Kevin, the distraught teen meets up with Buzzy, a mischievous but good-hearted hillbilly who is showing him the ropes of the hills. The all-wise and good Pops decides to take these boys on a camping trek through the mountains where they can observe first hand the devastation the evil mining companies have wreaked upon the mountains. Suddenly out of the blue, these three innocents are caught in the crossfire of a mad hunter. Pops and Buzzy are shot, Buzzy runs off (I can't remember exactly why) and it is up to Kevin to save them! Kevin, (who is a city boy and 14) removes his hiking gear and reveals his true identity as "Superboy" being able to dodge bullets, create a magical compress to staunch Pops' profuse bleeding, build a rig and drag him for miles over the river and through the woods, fight off wild animals and be strengthened by the legendary White Stag! As expected, he comes through, Pops heals and the town gathers together to sing kumbaya.

Friday, July 17, 2015

The House We Grew Up In

by Lisa Jewell

I almost didn't read this book because of the poor grammar in the title, but I did, so here's what I thought:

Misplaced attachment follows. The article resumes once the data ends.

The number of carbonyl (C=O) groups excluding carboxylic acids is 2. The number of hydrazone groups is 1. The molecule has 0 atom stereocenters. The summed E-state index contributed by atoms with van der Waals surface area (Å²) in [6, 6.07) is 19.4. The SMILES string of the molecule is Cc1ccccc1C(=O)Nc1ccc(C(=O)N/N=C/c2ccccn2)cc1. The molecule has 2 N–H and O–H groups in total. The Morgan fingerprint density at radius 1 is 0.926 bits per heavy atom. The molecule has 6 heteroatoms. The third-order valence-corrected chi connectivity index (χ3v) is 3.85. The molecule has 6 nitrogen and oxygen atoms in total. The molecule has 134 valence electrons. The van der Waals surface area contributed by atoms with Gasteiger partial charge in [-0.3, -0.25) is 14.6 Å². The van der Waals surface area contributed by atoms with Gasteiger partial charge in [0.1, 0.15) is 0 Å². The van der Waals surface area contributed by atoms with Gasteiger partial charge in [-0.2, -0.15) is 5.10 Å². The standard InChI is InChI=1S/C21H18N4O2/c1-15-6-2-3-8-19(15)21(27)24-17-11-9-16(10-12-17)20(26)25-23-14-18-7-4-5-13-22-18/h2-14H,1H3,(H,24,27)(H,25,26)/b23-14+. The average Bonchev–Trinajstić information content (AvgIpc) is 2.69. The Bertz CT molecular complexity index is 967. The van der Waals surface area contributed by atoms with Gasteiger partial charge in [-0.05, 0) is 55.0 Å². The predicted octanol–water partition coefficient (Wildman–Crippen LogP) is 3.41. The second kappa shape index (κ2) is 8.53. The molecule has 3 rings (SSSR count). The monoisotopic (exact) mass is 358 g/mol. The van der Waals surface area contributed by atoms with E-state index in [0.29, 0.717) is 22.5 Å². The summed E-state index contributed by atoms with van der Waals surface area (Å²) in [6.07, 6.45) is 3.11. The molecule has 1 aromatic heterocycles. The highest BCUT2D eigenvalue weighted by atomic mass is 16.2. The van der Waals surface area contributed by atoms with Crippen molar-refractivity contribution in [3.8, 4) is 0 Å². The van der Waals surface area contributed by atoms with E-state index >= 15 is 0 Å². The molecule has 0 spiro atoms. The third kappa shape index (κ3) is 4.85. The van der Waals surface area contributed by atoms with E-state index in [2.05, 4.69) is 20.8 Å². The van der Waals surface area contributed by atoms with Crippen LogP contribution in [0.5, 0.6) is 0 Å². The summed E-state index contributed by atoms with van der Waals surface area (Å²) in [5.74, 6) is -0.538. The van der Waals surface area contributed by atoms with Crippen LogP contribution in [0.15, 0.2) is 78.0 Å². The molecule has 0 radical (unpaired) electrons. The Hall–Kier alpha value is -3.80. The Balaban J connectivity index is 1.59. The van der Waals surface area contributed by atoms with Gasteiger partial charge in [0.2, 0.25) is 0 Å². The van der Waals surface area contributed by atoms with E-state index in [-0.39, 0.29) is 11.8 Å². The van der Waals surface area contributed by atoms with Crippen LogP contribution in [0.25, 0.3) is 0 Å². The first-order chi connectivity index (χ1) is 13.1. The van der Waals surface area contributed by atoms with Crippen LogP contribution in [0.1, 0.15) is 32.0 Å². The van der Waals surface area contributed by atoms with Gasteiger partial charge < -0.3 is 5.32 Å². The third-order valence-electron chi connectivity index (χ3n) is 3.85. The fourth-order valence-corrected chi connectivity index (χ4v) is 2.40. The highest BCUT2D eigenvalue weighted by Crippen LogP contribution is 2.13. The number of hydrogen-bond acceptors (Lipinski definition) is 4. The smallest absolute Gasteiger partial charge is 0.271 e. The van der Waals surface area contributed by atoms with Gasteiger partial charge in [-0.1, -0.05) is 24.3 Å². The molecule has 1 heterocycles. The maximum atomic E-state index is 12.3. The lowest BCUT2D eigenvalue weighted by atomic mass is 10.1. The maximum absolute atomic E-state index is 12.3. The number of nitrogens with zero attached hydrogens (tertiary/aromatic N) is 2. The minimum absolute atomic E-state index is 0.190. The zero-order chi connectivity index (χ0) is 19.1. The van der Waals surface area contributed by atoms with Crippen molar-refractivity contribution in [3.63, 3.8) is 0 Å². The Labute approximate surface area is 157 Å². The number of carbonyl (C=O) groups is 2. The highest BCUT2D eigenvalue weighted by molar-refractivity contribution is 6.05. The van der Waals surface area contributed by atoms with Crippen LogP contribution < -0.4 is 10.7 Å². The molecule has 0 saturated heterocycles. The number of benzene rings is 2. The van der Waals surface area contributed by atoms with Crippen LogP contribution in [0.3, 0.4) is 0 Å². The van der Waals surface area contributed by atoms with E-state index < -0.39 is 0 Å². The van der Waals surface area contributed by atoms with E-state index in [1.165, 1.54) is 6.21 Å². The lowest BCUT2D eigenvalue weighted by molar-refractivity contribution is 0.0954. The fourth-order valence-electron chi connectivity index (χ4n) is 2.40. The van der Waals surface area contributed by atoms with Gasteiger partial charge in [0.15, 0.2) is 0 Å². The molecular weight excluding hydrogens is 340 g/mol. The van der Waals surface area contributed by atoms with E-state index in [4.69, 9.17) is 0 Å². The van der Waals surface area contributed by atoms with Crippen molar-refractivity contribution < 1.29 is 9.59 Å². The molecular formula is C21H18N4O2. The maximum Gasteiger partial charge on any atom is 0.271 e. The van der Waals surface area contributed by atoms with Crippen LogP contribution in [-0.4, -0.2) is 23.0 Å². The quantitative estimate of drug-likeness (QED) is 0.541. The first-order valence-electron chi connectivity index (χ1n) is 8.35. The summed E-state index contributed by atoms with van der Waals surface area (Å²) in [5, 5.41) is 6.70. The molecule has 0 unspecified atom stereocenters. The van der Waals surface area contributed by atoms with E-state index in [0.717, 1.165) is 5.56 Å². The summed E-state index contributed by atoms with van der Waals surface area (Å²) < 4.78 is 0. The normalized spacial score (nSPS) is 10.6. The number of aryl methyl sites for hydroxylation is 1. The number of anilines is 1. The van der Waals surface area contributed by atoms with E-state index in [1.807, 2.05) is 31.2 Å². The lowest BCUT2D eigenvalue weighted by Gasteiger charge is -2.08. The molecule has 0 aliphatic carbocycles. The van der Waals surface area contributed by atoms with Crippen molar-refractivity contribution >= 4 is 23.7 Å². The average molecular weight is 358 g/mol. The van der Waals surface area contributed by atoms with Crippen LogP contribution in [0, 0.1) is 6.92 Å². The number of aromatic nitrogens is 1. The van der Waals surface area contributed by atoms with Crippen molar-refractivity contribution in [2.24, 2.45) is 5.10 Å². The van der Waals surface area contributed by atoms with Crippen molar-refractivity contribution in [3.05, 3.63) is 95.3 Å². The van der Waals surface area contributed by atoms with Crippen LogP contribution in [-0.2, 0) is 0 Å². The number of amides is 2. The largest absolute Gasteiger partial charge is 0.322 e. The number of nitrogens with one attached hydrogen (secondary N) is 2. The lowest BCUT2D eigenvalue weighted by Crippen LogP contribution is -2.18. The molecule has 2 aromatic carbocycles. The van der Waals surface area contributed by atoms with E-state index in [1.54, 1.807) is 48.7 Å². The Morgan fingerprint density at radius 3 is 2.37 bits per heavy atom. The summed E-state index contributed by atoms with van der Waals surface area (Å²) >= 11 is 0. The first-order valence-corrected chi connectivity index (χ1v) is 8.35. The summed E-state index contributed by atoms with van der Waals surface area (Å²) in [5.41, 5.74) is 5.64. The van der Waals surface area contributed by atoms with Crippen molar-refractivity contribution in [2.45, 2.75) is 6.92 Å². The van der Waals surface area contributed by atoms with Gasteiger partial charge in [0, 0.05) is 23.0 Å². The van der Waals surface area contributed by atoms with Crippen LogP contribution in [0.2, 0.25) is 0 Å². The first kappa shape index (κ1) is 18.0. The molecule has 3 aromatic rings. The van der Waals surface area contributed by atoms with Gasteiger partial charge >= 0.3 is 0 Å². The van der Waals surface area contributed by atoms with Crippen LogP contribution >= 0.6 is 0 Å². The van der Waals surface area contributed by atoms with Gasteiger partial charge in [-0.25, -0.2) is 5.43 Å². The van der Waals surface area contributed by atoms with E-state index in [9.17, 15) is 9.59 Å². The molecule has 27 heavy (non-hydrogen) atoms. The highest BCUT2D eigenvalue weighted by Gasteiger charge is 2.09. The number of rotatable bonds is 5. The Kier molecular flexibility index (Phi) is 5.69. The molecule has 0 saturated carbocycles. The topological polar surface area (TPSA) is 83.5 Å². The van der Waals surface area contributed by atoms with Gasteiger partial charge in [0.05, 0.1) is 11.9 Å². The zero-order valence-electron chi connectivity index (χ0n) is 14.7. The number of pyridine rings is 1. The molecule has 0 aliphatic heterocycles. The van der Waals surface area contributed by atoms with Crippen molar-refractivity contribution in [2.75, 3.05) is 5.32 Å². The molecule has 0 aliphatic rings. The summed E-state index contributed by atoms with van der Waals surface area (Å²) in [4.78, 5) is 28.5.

In the beginning the Bird family seems like any other family, a dad, a mom, 2 girls and twin boys, but that's where any semblance of normality ends. For starters there is Lorelei, the mother, and while she is fun-loving, she has a serious hoarding problem, which splits loyalties within the family. The older sister is always angry, the middle sister is a timid door mat, one twin is mean and the other has some serious social issues. And just when you think the father is the only normal one, they suffer a tragedy that sends him over the cliff.

I'd like to say this book had potential and could have been good, but I can't. When it first started with the hoarding issue, I thought it might be insightful like Still Alice was toward alzheimer's. And there were a few (few) interesting glimpses into the mental state of a hoarder, but Jewell couldn't settle on one disorder, she had to try squeezing in incest, homosexuality, drug abuse and more! It was just too much of a mess!

The House We Grew Up In was just a "toxic family" where "one disgusting lurid thing after another" happened. Don't bother, there are too many books and too little time!

Thursday, July 9, 2015

The Kind Worth Killing

by Peter Swanson